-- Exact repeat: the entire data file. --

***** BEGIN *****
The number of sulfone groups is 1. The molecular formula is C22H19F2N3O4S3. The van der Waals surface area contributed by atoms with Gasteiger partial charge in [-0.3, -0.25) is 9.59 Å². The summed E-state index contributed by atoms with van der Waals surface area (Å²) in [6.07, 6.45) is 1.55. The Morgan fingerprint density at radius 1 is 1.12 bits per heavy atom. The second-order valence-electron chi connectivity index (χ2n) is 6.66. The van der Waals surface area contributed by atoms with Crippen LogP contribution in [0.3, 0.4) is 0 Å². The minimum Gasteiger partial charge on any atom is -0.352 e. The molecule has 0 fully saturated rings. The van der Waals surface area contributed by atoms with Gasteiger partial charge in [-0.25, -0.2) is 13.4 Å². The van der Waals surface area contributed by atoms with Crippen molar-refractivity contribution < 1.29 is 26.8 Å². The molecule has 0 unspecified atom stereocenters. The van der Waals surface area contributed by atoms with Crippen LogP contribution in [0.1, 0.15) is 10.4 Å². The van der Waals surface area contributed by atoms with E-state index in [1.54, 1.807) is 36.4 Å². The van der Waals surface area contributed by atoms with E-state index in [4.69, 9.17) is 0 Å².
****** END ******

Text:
The number of sulfone groups is 1. The molecular formula is C22H19F2N3O4S3. The van der Waals surface area contributed by atoms with Gasteiger partial charge in [-0.3, -0.25) is 9.59 Å². The summed E-state index contributed by atoms with van der Waals surface area (Å²) in [6.07, 6.45) is 1.55. The Morgan fingerprint density at radius 1 is 1.12 bits per heavy atom. The second-order valence-electron chi connectivity index (χ2n) is 6.66. The van der Waals surface area contributed by atoms with Crippen LogP contribution in [0.3, 0.4) is 0 Å². The minimum Gasteiger partial charge on any atom is -0.352 e. The molecule has 0 fully saturated rings. The van der Waals surface area contributed by atoms with Gasteiger partial charge in [-0.25, -0.2) is 13.4 Å². The van der Waals surface area contributed by atoms with Crippen molar-refractivity contribution < 1.29 is 26.8 Å². The molecule has 0 unspecified atom stereocenters. The van der Waals surface area contributed by atoms with Crippen LogP contribution in [0.1, 0.15) is 10.4 Å². The van der Waals surface area contributed by atoms with E-state index in [1.54, 1.807) is 36.4 Å². The van der Waals surface area contributed by atoms with E-state index in [4.69, 9.17) is 0 Å².